June 15, 2011

Critiquing and the Conventional Advice

Once upon a time, I had it drummed into my head that  description = sleeping readers.  To avoiding sleeping-reader-syndrome, I mercilessly cut.  Predictably enough, come critique time, I heard over and over that the story needed more description.   

I'd misunderstood the advice.  Meaningless, long-winded description is boring.  Description that leaves clues, enhances the pace, ups stakes, and roots the reader in the setting -- that's good stuff.  If you want some examples of cool critiquing, check out the Real Life Diagnosis posts on Janice Hardy's blog (my favorite one's here).  I'd heard "show, don't tell" a thousand times, but I didn't understand it until I saw Janice pick apart a manuscript.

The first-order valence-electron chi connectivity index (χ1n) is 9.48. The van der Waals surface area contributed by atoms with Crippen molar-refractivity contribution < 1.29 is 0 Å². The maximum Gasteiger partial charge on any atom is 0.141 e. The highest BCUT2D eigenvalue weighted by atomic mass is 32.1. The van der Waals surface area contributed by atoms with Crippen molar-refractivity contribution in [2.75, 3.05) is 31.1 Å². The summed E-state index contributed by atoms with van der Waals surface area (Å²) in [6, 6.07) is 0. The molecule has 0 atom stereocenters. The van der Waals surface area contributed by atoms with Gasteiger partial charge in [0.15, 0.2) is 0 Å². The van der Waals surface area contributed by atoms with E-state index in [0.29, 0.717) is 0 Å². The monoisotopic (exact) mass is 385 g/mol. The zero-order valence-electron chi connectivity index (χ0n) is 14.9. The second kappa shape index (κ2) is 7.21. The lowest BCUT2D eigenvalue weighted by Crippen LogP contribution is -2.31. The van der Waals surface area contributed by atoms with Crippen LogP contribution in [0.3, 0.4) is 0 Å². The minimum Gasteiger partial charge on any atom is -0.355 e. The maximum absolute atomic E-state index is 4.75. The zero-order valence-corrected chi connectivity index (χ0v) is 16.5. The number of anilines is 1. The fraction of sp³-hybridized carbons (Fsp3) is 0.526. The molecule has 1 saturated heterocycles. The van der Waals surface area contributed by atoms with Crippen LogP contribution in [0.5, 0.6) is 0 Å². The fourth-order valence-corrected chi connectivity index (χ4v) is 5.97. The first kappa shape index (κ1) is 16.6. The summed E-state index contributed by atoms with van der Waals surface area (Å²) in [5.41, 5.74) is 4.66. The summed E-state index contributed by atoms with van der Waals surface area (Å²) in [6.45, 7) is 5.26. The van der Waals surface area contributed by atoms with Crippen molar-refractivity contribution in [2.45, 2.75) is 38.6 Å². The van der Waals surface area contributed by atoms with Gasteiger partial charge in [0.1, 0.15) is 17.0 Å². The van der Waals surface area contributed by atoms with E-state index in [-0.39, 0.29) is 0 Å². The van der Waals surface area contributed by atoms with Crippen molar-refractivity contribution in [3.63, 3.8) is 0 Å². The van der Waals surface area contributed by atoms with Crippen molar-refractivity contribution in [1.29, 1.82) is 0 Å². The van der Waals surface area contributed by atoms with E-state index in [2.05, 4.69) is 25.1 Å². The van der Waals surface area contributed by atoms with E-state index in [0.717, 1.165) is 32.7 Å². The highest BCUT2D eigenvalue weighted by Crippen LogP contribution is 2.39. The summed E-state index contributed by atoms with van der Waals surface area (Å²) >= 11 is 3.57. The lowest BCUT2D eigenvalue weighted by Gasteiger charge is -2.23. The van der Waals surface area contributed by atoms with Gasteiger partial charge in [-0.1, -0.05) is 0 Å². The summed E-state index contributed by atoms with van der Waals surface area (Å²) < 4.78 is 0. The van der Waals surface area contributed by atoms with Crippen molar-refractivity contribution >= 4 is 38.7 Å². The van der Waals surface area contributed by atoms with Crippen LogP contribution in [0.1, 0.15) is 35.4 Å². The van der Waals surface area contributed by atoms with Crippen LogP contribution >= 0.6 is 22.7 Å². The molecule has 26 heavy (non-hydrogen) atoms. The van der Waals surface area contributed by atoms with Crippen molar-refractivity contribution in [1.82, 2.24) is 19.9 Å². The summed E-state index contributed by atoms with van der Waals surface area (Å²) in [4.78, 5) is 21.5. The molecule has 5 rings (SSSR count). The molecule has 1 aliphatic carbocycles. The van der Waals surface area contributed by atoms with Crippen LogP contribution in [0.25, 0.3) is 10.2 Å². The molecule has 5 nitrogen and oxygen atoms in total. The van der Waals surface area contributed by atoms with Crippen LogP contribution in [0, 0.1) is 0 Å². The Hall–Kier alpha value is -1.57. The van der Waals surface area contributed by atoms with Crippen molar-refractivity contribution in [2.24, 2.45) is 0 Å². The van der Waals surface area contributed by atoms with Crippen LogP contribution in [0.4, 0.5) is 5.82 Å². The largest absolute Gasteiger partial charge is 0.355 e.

That's this week's Critique Secret #4: Getting critiqued can improve everything you write by helping interpret the conventional advice.  Without context, conventional advice is often vague at best.  While examples can (and should!) come from lots of reading, there's nothing quite like having someone look at your writing and point out an infodump, or a page that needs some description to make it come to life.  

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